Story of a promising high school basketball star and his relationships with two brothers, one a drug dealer and the other a former basketball star fallen on hard times and now employed as a security guard.
This urban nightmare chronicles several days in the life of Caine Lawson, following his high-school graduation, as he attempts to escape his violent existence in the projects of Watts, CA.Written by
Daniel Bredy <firstname.lastname@example.org>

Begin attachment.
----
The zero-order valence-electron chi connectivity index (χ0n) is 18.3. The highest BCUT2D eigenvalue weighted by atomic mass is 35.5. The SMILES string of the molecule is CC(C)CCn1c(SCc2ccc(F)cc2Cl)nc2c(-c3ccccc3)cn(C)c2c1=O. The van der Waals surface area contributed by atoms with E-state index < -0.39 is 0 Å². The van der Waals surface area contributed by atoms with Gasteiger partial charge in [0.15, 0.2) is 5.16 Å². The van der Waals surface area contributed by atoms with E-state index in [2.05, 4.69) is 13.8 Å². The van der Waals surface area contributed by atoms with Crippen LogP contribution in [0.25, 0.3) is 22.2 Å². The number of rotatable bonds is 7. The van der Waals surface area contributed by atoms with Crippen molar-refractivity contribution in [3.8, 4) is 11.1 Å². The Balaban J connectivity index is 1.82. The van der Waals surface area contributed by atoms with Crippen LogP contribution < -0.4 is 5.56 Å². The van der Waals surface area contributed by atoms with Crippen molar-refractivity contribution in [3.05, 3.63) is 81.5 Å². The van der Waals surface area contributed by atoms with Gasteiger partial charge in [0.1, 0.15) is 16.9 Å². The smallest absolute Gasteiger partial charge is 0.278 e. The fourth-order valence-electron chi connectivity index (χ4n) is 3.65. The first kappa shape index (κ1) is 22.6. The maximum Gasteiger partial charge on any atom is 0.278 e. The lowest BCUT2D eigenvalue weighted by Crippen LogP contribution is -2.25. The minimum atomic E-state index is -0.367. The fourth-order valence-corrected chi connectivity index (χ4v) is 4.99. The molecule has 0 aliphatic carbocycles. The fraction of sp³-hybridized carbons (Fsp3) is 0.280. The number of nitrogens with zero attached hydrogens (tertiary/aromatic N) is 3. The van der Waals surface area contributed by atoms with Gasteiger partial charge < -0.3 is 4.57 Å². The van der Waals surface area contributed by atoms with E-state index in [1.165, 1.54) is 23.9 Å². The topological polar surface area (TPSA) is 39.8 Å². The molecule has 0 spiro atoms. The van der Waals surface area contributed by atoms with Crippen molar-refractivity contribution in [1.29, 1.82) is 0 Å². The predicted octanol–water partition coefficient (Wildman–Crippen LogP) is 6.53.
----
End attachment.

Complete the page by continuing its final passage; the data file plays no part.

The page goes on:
I saw this film the weekend it opened. At the time I was 33, a white male living in NYC. When I went to the theater, I noticed that most of the audience was Black and in their late teens. For some reason, they felt that this was a good "date" movie. When the movie began, and the Korean Grocery scene was presented, the audience went wild with comments like "Yeah, Yeah, Kill them!!". I must say I got a little nervous. But, as the movie progressed, I got absorbed in it. I liked Cane and I even liked O'Dog. When the movie ended, I started crying. I was embarassed. Then I noticed that the Black teenage guys around me were crying too. I applaud the Hughes Brothers for making a movie that is able to connect with so many people. I still cry while watching it on video. "Do you care if you live or die?"
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